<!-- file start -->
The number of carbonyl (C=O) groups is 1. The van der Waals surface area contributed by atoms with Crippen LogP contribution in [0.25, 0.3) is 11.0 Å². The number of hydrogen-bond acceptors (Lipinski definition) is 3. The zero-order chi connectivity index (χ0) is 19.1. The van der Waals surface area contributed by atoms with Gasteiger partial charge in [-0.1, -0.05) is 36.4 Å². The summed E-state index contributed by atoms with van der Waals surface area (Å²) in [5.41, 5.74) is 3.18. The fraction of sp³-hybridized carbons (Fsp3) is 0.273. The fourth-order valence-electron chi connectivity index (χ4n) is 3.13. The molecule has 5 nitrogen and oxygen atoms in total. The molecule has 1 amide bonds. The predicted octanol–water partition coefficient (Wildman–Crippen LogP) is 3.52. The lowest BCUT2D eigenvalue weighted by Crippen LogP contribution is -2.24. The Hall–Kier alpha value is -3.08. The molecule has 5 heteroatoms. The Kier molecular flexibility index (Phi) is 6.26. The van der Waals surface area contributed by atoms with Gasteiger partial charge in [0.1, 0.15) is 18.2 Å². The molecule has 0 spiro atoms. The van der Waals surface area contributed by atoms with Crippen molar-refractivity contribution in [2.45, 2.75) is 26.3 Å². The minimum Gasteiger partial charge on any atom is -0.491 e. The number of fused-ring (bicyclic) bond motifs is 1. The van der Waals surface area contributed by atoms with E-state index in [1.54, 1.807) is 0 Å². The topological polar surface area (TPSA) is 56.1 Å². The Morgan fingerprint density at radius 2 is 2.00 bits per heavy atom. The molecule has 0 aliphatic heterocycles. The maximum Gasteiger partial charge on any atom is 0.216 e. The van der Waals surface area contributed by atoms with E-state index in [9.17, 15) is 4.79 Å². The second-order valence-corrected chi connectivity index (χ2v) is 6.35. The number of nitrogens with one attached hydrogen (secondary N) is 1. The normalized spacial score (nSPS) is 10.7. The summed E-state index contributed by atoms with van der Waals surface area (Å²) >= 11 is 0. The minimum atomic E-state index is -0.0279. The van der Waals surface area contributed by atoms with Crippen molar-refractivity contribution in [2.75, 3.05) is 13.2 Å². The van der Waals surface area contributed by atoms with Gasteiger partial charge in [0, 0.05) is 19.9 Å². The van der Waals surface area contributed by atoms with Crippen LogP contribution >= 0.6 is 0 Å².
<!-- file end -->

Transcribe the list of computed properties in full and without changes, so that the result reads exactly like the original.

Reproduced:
The number of carbonyl (C=O) groups is 1. The van der Waals surface area contributed by atoms with Crippen LogP contribution in [0.25, 0.3) is 11.0 Å². The number of hydrogen-bond acceptors (Lipinski definition) is 3. The zero-order chi connectivity index (χ0) is 19.1. The van der Waals surface area contributed by atoms with Gasteiger partial charge in [-0.1, -0.05) is 36.4 Å². The summed E-state index contributed by atoms with van der Waals surface area (Å²) in [5.41, 5.74) is 3.18. The fraction of sp³-hybridized carbons (Fsp3) is 0.273. The fourth-order valence-electron chi connectivity index (χ4n) is 3.13. The molecule has 5 nitrogen and oxygen atoms in total. The molecule has 1 amide bonds. The predicted octanol–water partition coefficient (Wildman–Crippen LogP) is 3.52. The lowest BCUT2D eigenvalue weighted by Crippen LogP contribution is -2.24. The Hall–Kier alpha value is -3.08. The molecule has 5 heteroatoms. The Kier molecular flexibility index (Phi) is 6.26. The van der Waals surface area contributed by atoms with Gasteiger partial charge in [0.1, 0.15) is 18.2 Å². The molecule has 0 spiro atoms. The van der Waals surface area contributed by atoms with Crippen molar-refractivity contribution in [2.45, 2.75) is 26.3 Å². The minimum Gasteiger partial charge on any atom is -0.491 e. The number of fused-ring (bicyclic) bond motifs is 1. The van der Waals surface area contributed by atoms with E-state index in [1.54, 1.807) is 0 Å². The topological polar surface area (TPSA) is 56.1 Å². The Morgan fingerprint density at radius 2 is 2.00 bits per heavy atom. The molecule has 0 aliphatic heterocycles. The maximum Gasteiger partial charge on any atom is 0.216 e. The van der Waals surface area contributed by atoms with E-state index in [9.17, 15) is 4.79 Å². The second-order valence-corrected chi connectivity index (χ2v) is 6.35. The number of nitrogens with one attached hydrogen (secondary N) is 1. The normalized spacial score (nSPS) is 10.7. The summed E-state index contributed by atoms with van der Waals surface area (Å²) >= 11 is 0. The minimum atomic E-state index is -0.0279. The van der Waals surface area contributed by atoms with Crippen molar-refractivity contribution in [2.75, 3.05) is 13.2 Å². The van der Waals surface area contributed by atoms with Gasteiger partial charge in [0, 0.05) is 19.9 Å². The van der Waals surface area contributed by atoms with Crippen LogP contribution >= 0.6 is 0 Å².